The Natural Pool (Conchi) was our first stop after a long drive through steep and narrow trails through the national park. Along the way we came to an abrupt stop as my mom found cell phones on the side of the path. We reluctantly picked them up, hoping we wouldn't loose sight of our group, and made our way to the pool where the rest of our tour clan was waiting for us. We explained that we found a group of cell phones on the path and asked if anyone had lost theirs. An extremely lucky trio, checked their backpacks and realized only then that their zipper pocked came undone and all of their cell phones had fallen out. They definitely learned a lesson there. Secure all important items, even zippers.
Once we made the short hike down to the pool, we realized an unfavorable truth. The Natural Pool was way too crowded. There were at least five different tour groups already in the pool and wandering around it.
I saw people lined up to jump off a portion of the rock walls surrounding the pool, and forced my way through the crowds to get there. I wasn't about to give up on a jumping opportunity. What was an awesome surprise, that no one else seemed to care about, was a small "hot tub" pool just behind the cliff jumping spot. No one even bothered checking this secluded spot out, so we took it as our little sanctuary from the hoards.
Our guide, after some begging from my mom, also made a special stop at the Alto Vista chapel, took us for a swoop around the lighthouse (just a drive by), and seeing some adventurous spirit in our group, brought us to an unnamed secluded beach with a super fun rock jumping spot!
This was easily one of my favorite excursions, and days of the whole trip. It perfectly satisfied my adventurous side and unexpectedly brought back memories of childhood vacations, when our dad would drag us way outside of our comfort zone to truly experience a place.
Just a heads up, if you choose to do any off roading trip through Arikok, the sand and dust can stain things red and brown, and it will get EVERYWHERE. Dress accordingly.
This was my aunt and uncle's last day on the island with us, so after showering the desert off of us, we had a sunset lit dinner at the neighboring resort to switch things up a bit. Mangos Restaurant at the Amsterdam Manor had special menus for each night of the week and we happened upon them on the 3-course french dinner night. Just like Tulip, in the opposite direction, Mangos was a peaceful and relaxing dining experience, though had a warming view of the sunset and the beach before it (Mangos TripAdvisor Link).
We had to adapt a lot when plans didn't well... go to plan. Our original plans were to take the bus and explore Oranjestad then San Nicolas, then go back to the resort and grab all our snorkel gear and head back down to Baby Beach via a few Arubus transfers.
We (more me than anyone else) didn't want to haul snorkel gear around all the shopping centers and while walking around San Nicolas. What I didn't realize, was that it's around and hour to an hour and a half bus ride just to San Nicolas and it was already late afternoon by the time we were finishing up our wanderings in the southern city.
So we missed out on Baby Beach, which I wish I would have just sucked it up, and hauled all our stuff with us, and gone straight to the beach after San Nicolas. You live and learn I guess.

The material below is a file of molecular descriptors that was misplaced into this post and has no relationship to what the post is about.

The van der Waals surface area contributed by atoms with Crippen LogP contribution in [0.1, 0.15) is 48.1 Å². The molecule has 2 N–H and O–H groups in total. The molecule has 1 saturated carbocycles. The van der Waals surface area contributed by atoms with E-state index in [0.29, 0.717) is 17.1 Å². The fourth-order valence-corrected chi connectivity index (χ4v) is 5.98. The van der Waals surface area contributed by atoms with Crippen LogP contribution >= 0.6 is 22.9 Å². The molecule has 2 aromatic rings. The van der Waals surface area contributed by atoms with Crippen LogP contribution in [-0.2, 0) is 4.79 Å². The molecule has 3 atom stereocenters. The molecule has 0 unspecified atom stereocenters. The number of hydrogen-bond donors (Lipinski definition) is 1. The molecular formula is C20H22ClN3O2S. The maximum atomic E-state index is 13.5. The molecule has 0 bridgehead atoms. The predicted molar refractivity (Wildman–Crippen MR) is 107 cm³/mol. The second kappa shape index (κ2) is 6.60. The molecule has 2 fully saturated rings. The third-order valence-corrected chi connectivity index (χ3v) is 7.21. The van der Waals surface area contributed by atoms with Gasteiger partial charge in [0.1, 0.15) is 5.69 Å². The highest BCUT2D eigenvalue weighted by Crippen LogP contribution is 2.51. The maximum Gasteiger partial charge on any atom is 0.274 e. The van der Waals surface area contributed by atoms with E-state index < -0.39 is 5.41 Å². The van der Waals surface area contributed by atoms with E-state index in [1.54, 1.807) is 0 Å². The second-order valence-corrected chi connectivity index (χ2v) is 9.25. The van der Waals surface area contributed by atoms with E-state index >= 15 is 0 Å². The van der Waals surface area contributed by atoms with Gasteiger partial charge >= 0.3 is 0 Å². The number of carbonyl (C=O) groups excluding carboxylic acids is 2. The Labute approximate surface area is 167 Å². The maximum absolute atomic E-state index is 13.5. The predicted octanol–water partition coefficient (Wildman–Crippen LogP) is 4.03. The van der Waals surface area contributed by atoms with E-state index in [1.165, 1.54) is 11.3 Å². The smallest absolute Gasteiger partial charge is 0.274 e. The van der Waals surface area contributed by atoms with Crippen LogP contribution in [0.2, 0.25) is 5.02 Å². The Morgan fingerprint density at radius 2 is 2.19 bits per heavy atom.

We still made it to two of our original stops of the day though, firstly, Oranjestad, the capital and cruise center of the island.
Shopping here mostly consisted of standard souvenir shops, but hidden among them are a few neat and unique shops with varying items, our favorite being painted mandala hand painted bowls and dish sets. Lunch ended up at Iguana Joes mostly for convenience, but they had a large menu and variety of options, as well as budget friendly prices. From here we really didn't wander too far, just the immediate shopping center and line of shops near the cruise ship docks. Later on we found there was another section of shops and dutch style architecture further inland with more authentic food options and shops.
If you happen to arrive on Aruba via a cruise ship, I HIGHLY recommend that you venture past Oranjestad, as it really has been cultivated for tourist's comforts, rather than the island's true nature and culture.
From the bus station in Oranjestad we hopped on a bus heading to San Nicolas. I had been reading about San Nicolas and its more authentic Aruban and emerging art culture, and was excited to see the city for myself. Though, many of the blogger's who had recommended San Nicolas had also taken an art tour and had a guide show them around. I figured we could navigate ourselves and simply followed the first sign stating shops and dining were to the right of the bus station.
In an interesting turn of events, I had directed our group right into the "red light district" as some would call it. Now, we were in no danger what so ever, but it was extremely uncomfortable to those in our party who had never experienced an area like this with run down and rougher buildings, and a few working gals hanging out. It was nothing different from what I'd seen through parts of Europe, but we needed to get our bearings straight since this was not the area I was expecting us to find.
By the time we backtracked to the bus station half our group was ready to take the bus back to the resort... my bad.
My sister and my mom continued on with me to the artsy center of San Nicolas (which was immediately to the left of the bus station by the way), and we finally got to see what everyone was talking about. These few blocks were absolutely bright and colorful and vibrant with murals, sculpture, and mosaics across every available surface.
There was a building covered in flamingos and I had to investigate what it could possibly be. Turns out, it was an art center that encouraged, and taught locals to create various mediums of art in an effort to provide for themselves within the tourism economics of Aruba. They provided modern work stations for artists, created an inspiring hangout location, and acted as a casual gallery where we could buy true local art.